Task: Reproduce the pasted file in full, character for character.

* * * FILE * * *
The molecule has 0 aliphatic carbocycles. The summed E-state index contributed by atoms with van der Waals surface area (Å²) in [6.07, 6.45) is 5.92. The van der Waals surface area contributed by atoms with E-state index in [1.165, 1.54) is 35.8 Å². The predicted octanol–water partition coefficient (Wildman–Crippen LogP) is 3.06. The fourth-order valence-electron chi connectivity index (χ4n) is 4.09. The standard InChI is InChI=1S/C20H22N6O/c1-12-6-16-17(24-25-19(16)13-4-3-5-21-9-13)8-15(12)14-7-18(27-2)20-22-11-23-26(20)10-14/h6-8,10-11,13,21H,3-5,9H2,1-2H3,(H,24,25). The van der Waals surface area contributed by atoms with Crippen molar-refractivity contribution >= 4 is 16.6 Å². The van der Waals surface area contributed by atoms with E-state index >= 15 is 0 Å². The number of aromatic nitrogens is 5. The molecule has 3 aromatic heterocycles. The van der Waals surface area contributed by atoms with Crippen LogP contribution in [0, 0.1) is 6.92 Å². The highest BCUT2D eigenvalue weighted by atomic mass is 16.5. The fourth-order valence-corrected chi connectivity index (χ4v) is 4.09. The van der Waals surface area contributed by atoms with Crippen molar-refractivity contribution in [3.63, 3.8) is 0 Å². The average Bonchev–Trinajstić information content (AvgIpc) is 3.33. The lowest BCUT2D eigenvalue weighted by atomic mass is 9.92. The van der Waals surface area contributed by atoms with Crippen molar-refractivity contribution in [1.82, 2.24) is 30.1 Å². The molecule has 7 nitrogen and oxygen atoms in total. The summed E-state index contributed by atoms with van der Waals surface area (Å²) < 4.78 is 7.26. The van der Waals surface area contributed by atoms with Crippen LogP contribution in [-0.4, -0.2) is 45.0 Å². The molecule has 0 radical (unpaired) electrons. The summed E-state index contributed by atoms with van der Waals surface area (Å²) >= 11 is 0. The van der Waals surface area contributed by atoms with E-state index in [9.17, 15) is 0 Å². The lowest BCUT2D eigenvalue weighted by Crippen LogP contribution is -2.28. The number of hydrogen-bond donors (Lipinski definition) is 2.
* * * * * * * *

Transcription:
The molecule has 0 aliphatic carbocycles. The summed E-state index contributed by atoms with van der Waals surface area (Å²) in [6.07, 6.45) is 5.92. The van der Waals surface area contributed by atoms with E-state index in [1.165, 1.54) is 35.8 Å². The predicted octanol–water partition coefficient (Wildman–Crippen LogP) is 3.06. The fourth-order valence-electron chi connectivity index (χ4n) is 4.09. The standard InChI is InChI=1S/C20H22N6O/c1-12-6-16-17(24-25-19(16)13-4-3-5-21-9-13)8-15(12)14-7-18(27-2)20-22-11-23-26(20)10-14/h6-8,10-11,13,21H,3-5,9H2,1-2H3,(H,24,25). The van der Waals surface area contributed by atoms with Crippen molar-refractivity contribution >= 4 is 16.6 Å². The van der Waals surface area contributed by atoms with E-state index >= 15 is 0 Å². The number of aromatic nitrogens is 5. The molecule has 3 aromatic heterocycles. The van der Waals surface area contributed by atoms with Crippen LogP contribution in [0, 0.1) is 6.92 Å². The highest BCUT2D eigenvalue weighted by atomic mass is 16.5. The fourth-order valence-corrected chi connectivity index (χ4v) is 4.09. The van der Waals surface area contributed by atoms with Crippen molar-refractivity contribution in [3.63, 3.8) is 0 Å². The average Bonchev–Trinajstić information content (AvgIpc) is 3.33. The lowest BCUT2D eigenvalue weighted by atomic mass is 9.92. The van der Waals surface area contributed by atoms with Crippen molar-refractivity contribution in [1.82, 2.24) is 30.1 Å². The molecule has 7 nitrogen and oxygen atoms in total. The summed E-state index contributed by atoms with van der Waals surface area (Å²) < 4.78 is 7.26. The van der Waals surface area contributed by atoms with Crippen LogP contribution in [-0.4, -0.2) is 45.0 Å². The molecule has 0 radical (unpaired) electrons. The summed E-state index contributed by atoms with van der Waals surface area (Å²) >= 11 is 0. The van der Waals surface area contributed by atoms with E-state index in [9.17, 15) is 0 Å². The lowest BCUT2D eigenvalue weighted by Crippen LogP contribution is -2.28. The number of hydrogen-bond donors (Lipinski definition) is 2.